Advocacy Groups Applaud Massachusetts Supreme Court for Banning Life Without Parole for Young People 18-20 in Commonwealth v. Sheldon Mattis

Juvenile Law Center & the Sentencing Project,
Massachusetts Supreme Judicial Court

(Washington, D.C.) - Today, the Massachusetts Supreme Judicial Court categorically barred life without parole sentences for individuals aged 18 to 20 convicted of first-degree murder.  

The Sentencing Project, Juvenile Law Center, and the Roderick and Solange MacArthur Justice Center jointly submitted an amicus brief to the Massachusetts Supreme Judicial Court in support of Sheldon Mattis, arguing that life without parole sentences for late adolescents are unconstitutional under the Eighth Amendment to the U.S. Constitution, and Article 26 of the Massachusetts Constitution. The Massachusetts Supreme Judicial Court previously ruled that discretionary life without parole sentences for youth under 18 also violate the state’s ban on cruel or unusual punishment and today’s ruling recognizes that late adolescents are developmentally similar and deserving of similar protections.

Following today’s ruling, the three organizations released the following statements:

“The brain science is clear, just as youth are protected from the harshest punishments because of their immaturity so should emerging adults,” said Kara Gotsch, Acting Executive Director with The Sentencing Project.  “This ruling will make the Bay State’s criminal legal system more equitable and more humane, giving young people a chance at redemption and personal transformation.”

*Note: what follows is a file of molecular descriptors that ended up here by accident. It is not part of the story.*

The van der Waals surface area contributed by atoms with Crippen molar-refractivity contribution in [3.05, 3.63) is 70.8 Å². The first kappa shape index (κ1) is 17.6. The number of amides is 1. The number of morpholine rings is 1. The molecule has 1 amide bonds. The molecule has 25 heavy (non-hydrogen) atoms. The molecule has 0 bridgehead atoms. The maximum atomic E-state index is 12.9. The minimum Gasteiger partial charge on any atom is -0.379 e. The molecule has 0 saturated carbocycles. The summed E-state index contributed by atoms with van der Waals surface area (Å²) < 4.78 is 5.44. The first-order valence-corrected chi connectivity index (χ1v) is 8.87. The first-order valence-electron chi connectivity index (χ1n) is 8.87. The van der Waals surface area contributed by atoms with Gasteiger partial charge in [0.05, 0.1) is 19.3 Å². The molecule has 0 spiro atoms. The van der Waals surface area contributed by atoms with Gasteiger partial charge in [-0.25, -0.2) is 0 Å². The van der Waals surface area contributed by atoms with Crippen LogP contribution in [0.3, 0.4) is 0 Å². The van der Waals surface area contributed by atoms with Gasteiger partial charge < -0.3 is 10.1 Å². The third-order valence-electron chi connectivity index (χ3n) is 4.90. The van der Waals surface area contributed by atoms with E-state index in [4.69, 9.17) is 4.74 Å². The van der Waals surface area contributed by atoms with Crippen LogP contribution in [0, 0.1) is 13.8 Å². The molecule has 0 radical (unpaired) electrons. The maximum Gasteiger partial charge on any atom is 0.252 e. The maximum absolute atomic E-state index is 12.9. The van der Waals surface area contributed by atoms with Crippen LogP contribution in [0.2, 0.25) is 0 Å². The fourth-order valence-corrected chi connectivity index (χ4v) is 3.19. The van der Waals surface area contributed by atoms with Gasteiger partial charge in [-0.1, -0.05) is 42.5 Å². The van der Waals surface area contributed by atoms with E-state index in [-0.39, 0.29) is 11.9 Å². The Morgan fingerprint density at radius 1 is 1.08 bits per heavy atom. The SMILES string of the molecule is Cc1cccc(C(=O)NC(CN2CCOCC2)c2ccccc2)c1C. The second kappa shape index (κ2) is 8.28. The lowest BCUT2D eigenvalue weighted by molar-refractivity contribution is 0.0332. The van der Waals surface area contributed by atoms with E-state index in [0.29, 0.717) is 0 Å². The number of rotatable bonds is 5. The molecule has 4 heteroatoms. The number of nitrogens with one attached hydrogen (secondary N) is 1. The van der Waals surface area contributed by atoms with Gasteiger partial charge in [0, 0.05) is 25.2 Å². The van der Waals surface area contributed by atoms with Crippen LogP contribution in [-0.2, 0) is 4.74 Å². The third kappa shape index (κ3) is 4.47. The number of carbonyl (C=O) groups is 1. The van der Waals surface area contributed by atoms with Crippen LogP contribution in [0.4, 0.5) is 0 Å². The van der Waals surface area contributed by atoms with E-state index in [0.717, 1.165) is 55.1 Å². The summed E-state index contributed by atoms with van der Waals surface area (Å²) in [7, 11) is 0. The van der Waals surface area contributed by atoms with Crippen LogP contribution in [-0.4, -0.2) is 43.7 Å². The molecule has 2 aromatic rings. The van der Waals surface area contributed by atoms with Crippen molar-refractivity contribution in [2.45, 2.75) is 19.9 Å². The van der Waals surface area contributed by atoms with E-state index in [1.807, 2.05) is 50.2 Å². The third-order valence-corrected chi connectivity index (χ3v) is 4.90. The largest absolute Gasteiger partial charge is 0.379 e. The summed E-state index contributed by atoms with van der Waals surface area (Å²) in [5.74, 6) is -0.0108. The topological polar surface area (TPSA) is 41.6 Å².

“Today’s decision is a step forward in recognizing that the differences between youth and adults do not disappear on a child’s 18th birthday,” said Tiara Greene, Staff Attorney, Juvenile Law Center. “As recognized by the Court, neither science nor society supports drawing the line at 18. Massachusetts is the first state to set this standard and it is our hope that the nation will follow.”

“With today's ruling, the court has disposed of a long-used constitutional test that was ‘of limited utility’ in the state for determining the proportionality of punishments for young adults," said Andrea Lewis Hartung, Appellate Attorney, MacArthur Justice Center. "It's a positive step forward and sign that Massachusetts and other states recognize that the harshest of sentences with no opportunity for redemption is inappropriate. Moreover, a compelling concurrence from Justice Kafker reaffirms the strong protections afforded to young people under the Massachusetts Constitution.”

While two other states, Washington and Michigan, have judicially barred mandatory life without parole sentences for late adolescents, this decision marks the first state in the nation to categorically bar life without parole sentences – whether mandatory or discretionary – for this population. Mr. Mattis and other 18 to 20 year olds sentenced prior to July 25, 2014 will be resentenced to life with the possibility of parole after 15 years. Individuals aged 18 to 20 sentenced on or after today for murder in the first degree will be subject to a minimum term of life imprisonment with the possibility of parole after less than 20 years and no more than 30 years. 

About the Expert

Tiara Greene is a staff attorney at Juvenile Law Center who joined the organization in January 2021. She advocates for the rights of youth in the juvenile justice system through litigation, amicus and policy advocacy efforts. Prior to joining Juvenile Law Center, Tiara's legal practice involved labor and employment litigation practice, as well as global date privacy compliance.